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Guns and Grass: The Militarization of Fuji's Common Lands

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Type: Conference Paper
Author: Bernstein, Andrew
Conference: Commoners and the Changing Commons: Livelihoods, Environmental Security, and Shared Knowledge, the Fourteenth Biennial Conference of the International Association for the Study of the Commons
Location: Mt. Fuji, Japan
Conf. Date: June 3-7
Date: 2013
URI: https://hdl.handle.net/10535/8890
Sector: Land Tenure & Use
Region: East Asia
Subject(s): military
land tenure and use
community participation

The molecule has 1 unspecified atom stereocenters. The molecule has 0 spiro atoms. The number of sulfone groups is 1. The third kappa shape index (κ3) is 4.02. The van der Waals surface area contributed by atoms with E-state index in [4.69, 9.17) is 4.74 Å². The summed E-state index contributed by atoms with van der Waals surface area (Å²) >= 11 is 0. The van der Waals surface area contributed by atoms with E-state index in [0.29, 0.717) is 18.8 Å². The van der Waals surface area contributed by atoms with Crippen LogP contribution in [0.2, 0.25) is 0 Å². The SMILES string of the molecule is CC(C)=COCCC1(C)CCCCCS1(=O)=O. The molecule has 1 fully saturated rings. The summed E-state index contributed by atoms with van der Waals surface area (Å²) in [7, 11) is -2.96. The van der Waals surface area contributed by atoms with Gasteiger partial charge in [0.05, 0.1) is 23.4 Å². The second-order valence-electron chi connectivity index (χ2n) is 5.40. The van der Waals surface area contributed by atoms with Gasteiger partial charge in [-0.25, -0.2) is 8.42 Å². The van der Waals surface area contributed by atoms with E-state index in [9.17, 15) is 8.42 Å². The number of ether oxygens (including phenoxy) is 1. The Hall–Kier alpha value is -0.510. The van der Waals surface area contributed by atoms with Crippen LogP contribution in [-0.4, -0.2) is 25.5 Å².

Abstract: "Many think of Fuji as a picturesque and peaceful symbol of Japan, and yet the U.S. and Japanese militaries currently use thousands of hectares of its lower slopes for training grounds and target ranges. In this presentation I will explain how the militarization of Fuji took shape in the years leading up to World War II and in the Cold War that immediately followed. On one level, this is a familiar story of those with more power imposing their will on those with less. But while Fuji was drafted to serve the nationand after World War II, the U.S.-led battle against communismpeople living at the base of the volcano also worked to incorporate the Japanese and then U.S. militaries into an ecosystem shaped by traditional common land practices. By highlighting the agency of those who asserted their common land rights, I hope to contribute to a broader conversation about the ways in which militarized landscapes are fashioned not only by the goals of military and bureaucratic elites but also by the needs and desires of those who live in or nearby them."

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